I would just say that if we look at Smiley Smile and Wild Honey, the modular techniques continue. And they have their origins in Pet Sounds (inserting older mixes for certain sections, etc.), and came to full fruition on "Good Vibrations" ... which was fully completed. This is where my previous points come in. While it might have been a factor in *slowing things down* ... I don't think it would have prevented Smile from being finished, and I don't believe that if Brian had full access to Pro Tools, that Smile would have been finished in 1966-'67. I don't think Brian was interested in putting "Surf's Up" into the world in 1967. Nor "Mrs. O'Leary's Cow", etc. ... He said, "I don’t have to do a big scary fire like that ... I can do a candle and it’s still fire. That would have been a really bad vibration to let out on the world, that Chicago fire. The next one is going to be a candle.” The candle was presumably "Fall Breaks". I just don't see this having anything to do with technical limitations.

Definiteness of artistic purpose. It was there for Pet Sounds, "Good Vibrations", ... Smiley Smile. It was notably lacking, or became increasingly foggy, in Smile. To me, this is just in line with basic principles of what you might call Universal Law.

Just a quick reply before the other more general comments, to the comment in bold:

Brian did put Surf's Up into the world in April 1967 when CBS showed him playing it during the Inside Pop broadcast. It blew minds in '67, and it still blows minds for people watching it on YouTube. If anything Brian putting it out there stoked the fire for people wanting to hear more of this new music - It was simply unlike any other popular music surrounding it at that time, and that includes the big names of Brian's peers. It's a tour de force both in song construction and the solo performance of it as broadcast. Brian was close with Surf's Up, but he couldn't get it in time as planned. Worth noting Mark's comments about when the Beach Boys revisited the song for the Surf's Up LP, how they tried to fly in the vocal from Brian but technology prevented them from doing what is now a relatively standard  digital edit and time stretch. So even several years later the lack of technology, according to Mark, was a factor in that case of the vocal.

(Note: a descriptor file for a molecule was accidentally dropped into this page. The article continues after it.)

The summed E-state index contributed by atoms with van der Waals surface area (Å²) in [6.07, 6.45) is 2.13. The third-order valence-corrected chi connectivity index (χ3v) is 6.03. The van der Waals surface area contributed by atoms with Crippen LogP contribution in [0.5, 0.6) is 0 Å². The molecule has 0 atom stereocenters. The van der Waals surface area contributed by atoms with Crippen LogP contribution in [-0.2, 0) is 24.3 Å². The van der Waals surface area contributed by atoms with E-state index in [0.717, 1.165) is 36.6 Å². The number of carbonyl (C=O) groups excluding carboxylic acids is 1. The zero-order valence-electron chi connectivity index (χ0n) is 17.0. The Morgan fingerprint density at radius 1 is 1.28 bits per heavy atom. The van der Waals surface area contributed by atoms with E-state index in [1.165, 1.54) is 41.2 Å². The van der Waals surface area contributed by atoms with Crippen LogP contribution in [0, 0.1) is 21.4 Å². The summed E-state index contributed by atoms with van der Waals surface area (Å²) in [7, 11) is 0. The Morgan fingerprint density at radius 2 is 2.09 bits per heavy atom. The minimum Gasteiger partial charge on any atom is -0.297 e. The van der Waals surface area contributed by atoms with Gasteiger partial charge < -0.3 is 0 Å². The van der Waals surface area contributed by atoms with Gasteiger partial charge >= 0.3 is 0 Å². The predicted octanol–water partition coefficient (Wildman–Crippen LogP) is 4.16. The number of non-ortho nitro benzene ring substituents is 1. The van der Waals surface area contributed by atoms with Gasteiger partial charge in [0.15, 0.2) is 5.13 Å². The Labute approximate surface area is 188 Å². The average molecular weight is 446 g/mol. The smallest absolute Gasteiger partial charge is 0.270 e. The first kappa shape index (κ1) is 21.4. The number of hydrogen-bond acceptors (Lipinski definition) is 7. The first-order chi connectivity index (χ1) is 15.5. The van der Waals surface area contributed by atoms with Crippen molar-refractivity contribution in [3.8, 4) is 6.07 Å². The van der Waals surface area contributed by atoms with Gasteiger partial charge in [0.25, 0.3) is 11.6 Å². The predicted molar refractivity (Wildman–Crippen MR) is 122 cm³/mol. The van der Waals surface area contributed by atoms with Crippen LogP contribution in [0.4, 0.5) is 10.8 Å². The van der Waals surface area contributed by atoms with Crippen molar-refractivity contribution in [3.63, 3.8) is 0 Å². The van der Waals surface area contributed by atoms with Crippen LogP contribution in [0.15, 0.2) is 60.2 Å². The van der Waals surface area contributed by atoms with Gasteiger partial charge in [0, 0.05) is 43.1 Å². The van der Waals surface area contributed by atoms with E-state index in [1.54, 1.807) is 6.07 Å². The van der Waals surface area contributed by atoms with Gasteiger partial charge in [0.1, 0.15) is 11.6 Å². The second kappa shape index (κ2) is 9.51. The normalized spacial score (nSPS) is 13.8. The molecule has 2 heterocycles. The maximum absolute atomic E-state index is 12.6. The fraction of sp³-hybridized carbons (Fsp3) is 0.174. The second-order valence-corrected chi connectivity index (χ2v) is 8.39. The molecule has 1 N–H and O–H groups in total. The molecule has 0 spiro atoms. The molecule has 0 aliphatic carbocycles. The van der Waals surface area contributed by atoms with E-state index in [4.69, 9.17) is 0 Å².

Also, a lot of people forget that Brian recorded a new Surfs Up demo during the Wild Honey sessions.
It was hidden at the end of the tapes for Country Air
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« Reply #67 on: May 19, 2020, 08:50:25 AM »

Plus, Brian didn't put Surf's Up into the world in April 1967, a performance he did in December 1966 was broadcast in April by which time the situation had completely changed, and just over a week later Derek Taylor was writing in Disk & Music Echo that the album had been scrapped. Bar one mystery session for which there wasn't even a surviving tape in the early 70s, Brian hadn't done any further work on Surf's Up over four months. A lack of time to get it ready wasn't a factor here no matter what reasoning he gave several decades down the line.

And if Brian wanted to overdub a vocal on the Surf's Up backing track, he would've done that. The time-stretching limitation is something the others faced trying to salvage the song years later and had nothing to do with Brian's reasons for choosing not to finish it in 1967.
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« Reply #68 on: May 19, 2020, 09:07:20 AM »

Just to clarify re: production -- I am referring to *completing* the production in particular. My impression is that Brian produced sessions and was very involved (particularly in lots of Sunflower stuff), but to me, it sounds like Friends was the last LP that has that final "BW touch". "Do It Again" and "Break Away" also have it, but I'm not sure I hear it after that. We have Carl's "Mixdown Producer" credit on Love You, and I think this is telling.
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« Reply #69 on: May 19, 2020, 09:10:42 AM »

Two things I haven’t seen brought up are:
A: Capital wanted a follow up to GV, and none of the Smile tracks are as easily accessible to a wide audience as GV. H&V is an amazing song, 10 out of 10. But, as several people noted, it “confused people.”
Putting everything else aside, lyrically, GV is sweet, catchy, simple and relatable.
I’m no Mike Love fan, but he’s absolutely correct when he says that his lyrics for GV connected with people. Of course they did, because if you really look at GV, it’s a song about infatuation. Everyone understands infatuation. And it helps that the song is super simple and catchy.
The rest of Smile is not like that at all. The 2 closest tracks are Vega-Tables and Wind Chimes, and even then, the lyrics are still extremely obscure for most people.
So either way, I don’t think that the BBs would have had another #1 with any other Smile tracks.
B: Brian has even said that if he had another year to work on Smile, it would have gotten finished. But Capital had just spent 6 months waiting for GV, PS wasn’t exactly well received financially, so they were not about to let Brian have an entire 2 years to work.
If all this happened today, Brian would have as much time as needed, but 1967 was a different time.
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« Reply #70 on: May 19, 2020, 10:48:14 AM »